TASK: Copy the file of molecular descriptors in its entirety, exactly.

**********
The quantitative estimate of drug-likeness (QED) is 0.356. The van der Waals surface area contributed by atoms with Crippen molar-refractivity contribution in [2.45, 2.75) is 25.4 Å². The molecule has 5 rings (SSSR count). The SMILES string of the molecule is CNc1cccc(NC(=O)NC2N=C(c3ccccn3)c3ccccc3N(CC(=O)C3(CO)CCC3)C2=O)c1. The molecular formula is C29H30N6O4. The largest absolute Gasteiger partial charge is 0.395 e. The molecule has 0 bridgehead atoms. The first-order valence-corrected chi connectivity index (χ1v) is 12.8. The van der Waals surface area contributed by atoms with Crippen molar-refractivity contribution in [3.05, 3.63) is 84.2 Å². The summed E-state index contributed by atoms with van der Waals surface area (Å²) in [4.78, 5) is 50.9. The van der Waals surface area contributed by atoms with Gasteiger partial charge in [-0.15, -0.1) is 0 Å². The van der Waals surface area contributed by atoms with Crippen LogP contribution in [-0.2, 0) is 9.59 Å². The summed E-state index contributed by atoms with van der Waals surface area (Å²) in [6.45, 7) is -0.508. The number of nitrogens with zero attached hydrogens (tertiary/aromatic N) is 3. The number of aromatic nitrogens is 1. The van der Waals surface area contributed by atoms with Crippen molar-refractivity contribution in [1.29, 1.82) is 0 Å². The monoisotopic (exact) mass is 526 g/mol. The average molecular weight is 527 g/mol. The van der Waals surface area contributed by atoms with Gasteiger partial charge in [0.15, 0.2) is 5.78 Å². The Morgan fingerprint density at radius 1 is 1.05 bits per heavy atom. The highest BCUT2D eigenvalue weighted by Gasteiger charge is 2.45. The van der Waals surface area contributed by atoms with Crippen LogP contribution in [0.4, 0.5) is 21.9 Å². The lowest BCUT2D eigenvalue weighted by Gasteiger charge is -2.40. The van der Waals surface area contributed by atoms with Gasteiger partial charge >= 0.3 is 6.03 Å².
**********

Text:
The quantitative estimate of drug-likeness (QED) is 0.356. The van der Waals surface area contributed by atoms with Crippen molar-refractivity contribution in [2.45, 2.75) is 25.4 Å². The molecule has 5 rings (SSSR count). The SMILES string of the molecule is CNc1cccc(NC(=O)NC2N=C(c3ccccn3)c3ccccc3N(CC(=O)C3(CO)CCC3)C2=O)c1. The molecular formula is C29H30N6O4. The largest absolute Gasteiger partial charge is 0.395 e. The molecule has 0 bridgehead atoms. The first-order valence-corrected chi connectivity index (χ1v) is 12.8. The van der Waals surface area contributed by atoms with Crippen molar-refractivity contribution in [3.05, 3.63) is 84.2 Å². The summed E-state index contributed by atoms with van der Waals surface area (Å²) in [4.78, 5) is 50.9. The van der Waals surface area contributed by atoms with Gasteiger partial charge in [-0.15, -0.1) is 0 Å². The van der Waals surface area contributed by atoms with Crippen LogP contribution in [-0.2, 0) is 9.59 Å². The summed E-state index contributed by atoms with van der Waals surface area (Å²) in [6.45, 7) is -0.508. The number of nitrogens with zero attached hydrogens (tertiary/aromatic N) is 3. The number of aromatic nitrogens is 1. The van der Waals surface area contributed by atoms with Crippen molar-refractivity contribution in [1.29, 1.82) is 0 Å². The monoisotopic (exact) mass is 526 g/mol. The average molecular weight is 527 g/mol. The van der Waals surface area contributed by atoms with Gasteiger partial charge in [0.15, 0.2) is 5.78 Å². The Morgan fingerprint density at radius 1 is 1.05 bits per heavy atom. The highest BCUT2D eigenvalue weighted by Gasteiger charge is 2.45. The van der Waals surface area contributed by atoms with Crippen LogP contribution in [0.4, 0.5) is 21.9 Å². The lowest BCUT2D eigenvalue weighted by Gasteiger charge is -2.40. The van der Waals surface area contributed by atoms with Gasteiger partial charge >= 0.3 is 6.03 Å².